Tag Archive | Whig

Elizabeth Boyce: Valor Under Siege (Giveaway)

Kissing and Voting in the Regency Era

by Elizabeth Boyce

In election years, I frequently become misty-eyed about the work of suffragettes whose valiant efforts finally culminated in women being granted the right to vote in the UK in 1918, and in the USA in 1920.

It’s easy to imagine that prior to having the franchise, women were not involved in politics. It’s particularly easy to imagine Regency-era ladies were too constrained by social etiquette and gender roles to hold a political opinion, much less express one, but friend, we would be wrong. So very, very wrong.

Women did not have the right to vote in the UK during the Regency era, but they played a vital role in the political life of the nation. Lady Holland was an ardent supporter of the Whig party in the during the Regency, and her home, Holland House, became unofficial headquarters for the Whigs. She and other political hostesses worked on behalf of their favored party by hosting suppers and salons for politicians after Parliament had let out for the day. Debates continued over a meal and caucuses were held in drawing rooms. Women were expected to be present at such events; in fact, a political evening only attended by men—a “man dinner,” it was uningeniously called—was quite a letdown for guests.

But the political work of women during the Regency was not contained to the domestic sphere. The female family members of a man running for political office were expected to help get him elected. Women canvassed their communities, going door to door to speak to voters and, maybe more importantly, those voters’ wives. You see, even though only men could vote, his vote was often regarded as the common property of his household, and wives could absolutely influence how that vote was cast (Remember, this was before secret ballots; a husband who voted against his family’s wishes might have had to answer for it at home!).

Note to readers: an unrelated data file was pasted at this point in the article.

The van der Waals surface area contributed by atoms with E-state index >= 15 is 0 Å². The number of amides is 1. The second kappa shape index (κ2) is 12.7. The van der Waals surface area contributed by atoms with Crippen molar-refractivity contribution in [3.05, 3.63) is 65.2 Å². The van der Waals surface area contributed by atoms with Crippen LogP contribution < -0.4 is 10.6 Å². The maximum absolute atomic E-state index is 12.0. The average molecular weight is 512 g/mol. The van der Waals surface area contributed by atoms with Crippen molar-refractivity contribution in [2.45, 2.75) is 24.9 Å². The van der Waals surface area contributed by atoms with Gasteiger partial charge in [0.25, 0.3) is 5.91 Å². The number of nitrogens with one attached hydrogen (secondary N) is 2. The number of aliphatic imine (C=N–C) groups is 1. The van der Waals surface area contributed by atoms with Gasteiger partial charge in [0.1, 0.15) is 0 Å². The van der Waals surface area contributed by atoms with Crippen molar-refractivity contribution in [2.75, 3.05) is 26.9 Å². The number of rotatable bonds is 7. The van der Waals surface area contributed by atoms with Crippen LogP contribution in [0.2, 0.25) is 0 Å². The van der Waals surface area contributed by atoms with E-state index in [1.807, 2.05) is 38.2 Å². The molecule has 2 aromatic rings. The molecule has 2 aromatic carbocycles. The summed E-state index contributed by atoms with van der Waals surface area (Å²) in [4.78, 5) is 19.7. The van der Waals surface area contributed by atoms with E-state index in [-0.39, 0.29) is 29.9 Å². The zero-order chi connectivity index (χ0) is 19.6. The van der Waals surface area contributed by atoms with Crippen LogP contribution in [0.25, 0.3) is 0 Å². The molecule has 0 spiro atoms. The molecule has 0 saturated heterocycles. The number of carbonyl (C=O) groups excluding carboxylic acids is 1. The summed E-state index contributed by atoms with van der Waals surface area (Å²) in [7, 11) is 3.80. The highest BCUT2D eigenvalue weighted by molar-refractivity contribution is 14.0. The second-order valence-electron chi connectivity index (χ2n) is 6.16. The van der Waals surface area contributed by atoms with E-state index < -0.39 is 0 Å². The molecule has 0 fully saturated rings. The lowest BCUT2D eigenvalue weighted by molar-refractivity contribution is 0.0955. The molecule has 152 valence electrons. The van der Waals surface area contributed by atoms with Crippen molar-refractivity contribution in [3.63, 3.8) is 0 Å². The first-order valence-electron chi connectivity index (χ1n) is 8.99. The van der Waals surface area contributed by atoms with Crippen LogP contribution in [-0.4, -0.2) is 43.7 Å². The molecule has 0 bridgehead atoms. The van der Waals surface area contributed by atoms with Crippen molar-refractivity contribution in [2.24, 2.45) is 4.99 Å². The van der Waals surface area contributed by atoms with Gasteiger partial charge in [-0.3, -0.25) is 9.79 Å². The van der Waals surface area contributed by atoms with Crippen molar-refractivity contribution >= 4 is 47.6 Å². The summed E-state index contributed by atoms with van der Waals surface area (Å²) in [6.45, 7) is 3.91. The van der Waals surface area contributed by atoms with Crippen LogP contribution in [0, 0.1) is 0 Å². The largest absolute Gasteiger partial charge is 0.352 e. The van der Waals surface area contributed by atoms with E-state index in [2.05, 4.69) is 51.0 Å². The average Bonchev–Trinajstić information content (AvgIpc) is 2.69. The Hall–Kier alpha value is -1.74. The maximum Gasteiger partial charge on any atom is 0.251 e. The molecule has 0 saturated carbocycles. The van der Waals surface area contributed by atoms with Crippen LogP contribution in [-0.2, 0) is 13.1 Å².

This canvassing was not limited to voters of their own class. During an election, ladies of the upper echelons mingled with the public of all social orders. It wasn’t unheard of for a duchess to call upon a butcher in an effort to win his vote.

In addition to knocking on doors, women bestowed little gifts upon the electorate, such as preserves, candles, or lengths of fabric. Such treating was not seen as bribery at that time. Regency-era voters expected to be wooed!

Speaking of wooing, sometimes canvassing became a little more… personal… than jams and ribbons. Remember the duchess and the butcher I mentioned a moment ago? In the election of 1784, the Duchess of Devonshire, while canvassing on behalf of James Fox, a Whig, was said to have kissed voters to win their support—including a butcher. The incident was the subject of political cartoons, and Fox’s Tory opponents attempted to smear Fox through his association with the duchess, but the Whigs were unfazed by the scandal. The party called upon the duchess to continue her work, and Fox retained his seat in Parliament.

My latest release, Valor Under Siege (The Honorables, book 3), features a small town Parliamentary election. It was lots of fun to pit my Whig hero, Norman Wynford-Scott, against Lady Elsa Fay, a former Tory political hostess who runs circles around Norman when it comes to canvassing. It was wonderful, too, to learn about the political system of the era I enjoy so much, and gain a greater appreciation for women’s roles in that world.

Giveaway: To win an e-book copy of Honor Among Thieves (The Honorables, book 1), please leave a comment sharing your own thoughts or memories about women getting involved in a man’s world–be it politics, the workplace, academia, etc. Contest closes 11:59 PM EDT on Wednesday, September 14, 2016. One winner will be chosen at random from all eligible commenters.

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About Valor Under Siege

All’s fair in love and politics . . .

When ambitious solicitor Norman Wynford-Scott is ousted from his legal studies due to a holiday revel spun out of control, he adapts a new plan of running for the Parliament seat of a local village. Only trouble is, the same irresistible woman who ruined his good name is thwarting his campaign at every turn.